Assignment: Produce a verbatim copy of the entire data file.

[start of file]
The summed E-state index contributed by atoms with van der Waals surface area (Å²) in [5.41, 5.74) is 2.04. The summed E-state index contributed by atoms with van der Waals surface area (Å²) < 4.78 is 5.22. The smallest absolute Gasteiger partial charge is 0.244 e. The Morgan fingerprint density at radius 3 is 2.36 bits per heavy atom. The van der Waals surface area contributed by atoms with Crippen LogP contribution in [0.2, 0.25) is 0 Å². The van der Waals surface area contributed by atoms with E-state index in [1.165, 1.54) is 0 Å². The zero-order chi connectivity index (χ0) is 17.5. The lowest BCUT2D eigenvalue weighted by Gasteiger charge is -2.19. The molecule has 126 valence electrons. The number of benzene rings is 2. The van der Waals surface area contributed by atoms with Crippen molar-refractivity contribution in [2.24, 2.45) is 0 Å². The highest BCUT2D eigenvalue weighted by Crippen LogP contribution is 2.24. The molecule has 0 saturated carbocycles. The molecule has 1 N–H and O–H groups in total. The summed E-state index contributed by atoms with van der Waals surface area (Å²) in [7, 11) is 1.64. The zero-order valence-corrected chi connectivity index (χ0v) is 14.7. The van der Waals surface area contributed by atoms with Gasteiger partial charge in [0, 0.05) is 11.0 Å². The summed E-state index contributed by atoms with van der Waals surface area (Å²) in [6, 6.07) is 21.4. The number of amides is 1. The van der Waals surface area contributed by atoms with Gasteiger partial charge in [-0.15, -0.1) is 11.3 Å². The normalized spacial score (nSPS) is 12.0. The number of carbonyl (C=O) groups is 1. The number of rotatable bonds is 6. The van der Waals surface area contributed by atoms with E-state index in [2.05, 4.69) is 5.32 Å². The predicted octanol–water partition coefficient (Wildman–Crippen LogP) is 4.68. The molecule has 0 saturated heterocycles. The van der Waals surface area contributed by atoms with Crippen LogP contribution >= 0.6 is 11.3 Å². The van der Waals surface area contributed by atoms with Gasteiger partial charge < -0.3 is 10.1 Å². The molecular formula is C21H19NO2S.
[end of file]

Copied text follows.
The summed E-state index contributed by atoms with van der Waals surface area (Å²) in [5.41, 5.74) is 2.04. The summed E-state index contributed by atoms with van der Waals surface area (Å²) < 4.78 is 5.22. The smallest absolute Gasteiger partial charge is 0.244 e. The Morgan fingerprint density at radius 3 is 2.36 bits per heavy atom. The van der Waals surface area contributed by atoms with Crippen LogP contribution in [0.2, 0.25) is 0 Å². The van der Waals surface area contributed by atoms with E-state index in [1.165, 1.54) is 0 Å². The zero-order chi connectivity index (χ0) is 17.5. The lowest BCUT2D eigenvalue weighted by Gasteiger charge is -2.19. The molecule has 126 valence electrons. The number of benzene rings is 2. The van der Waals surface area contributed by atoms with Crippen molar-refractivity contribution in [2.24, 2.45) is 0 Å². The highest BCUT2D eigenvalue weighted by Crippen LogP contribution is 2.24. The molecule has 0 saturated carbocycles. The molecule has 1 N–H and O–H groups in total. The summed E-state index contributed by atoms with van der Waals surface area (Å²) in [7, 11) is 1.64. The zero-order valence-corrected chi connectivity index (χ0v) is 14.7. The van der Waals surface area contributed by atoms with Gasteiger partial charge in [0, 0.05) is 11.0 Å². The summed E-state index contributed by atoms with van der Waals surface area (Å²) in [6, 6.07) is 21.4. The number of amides is 1. The van der Waals surface area contributed by atoms with Gasteiger partial charge in [-0.15, -0.1) is 11.3 Å². The normalized spacial score (nSPS) is 12.0. The number of carbonyl (C=O) groups is 1. The number of rotatable bonds is 6. The van der Waals surface area contributed by atoms with E-state index in [2.05, 4.69) is 5.32 Å². The predicted octanol–water partition coefficient (Wildman–Crippen LogP) is 4.68. The molecule has 0 saturated heterocycles. The van der Waals surface area contributed by atoms with Crippen LogP contribution >= 0.6 is 11.3 Å². The van der Waals surface area contributed by atoms with Gasteiger partial charge < -0.3 is 10.1 Å². The molecular formula is C21H19NO2S.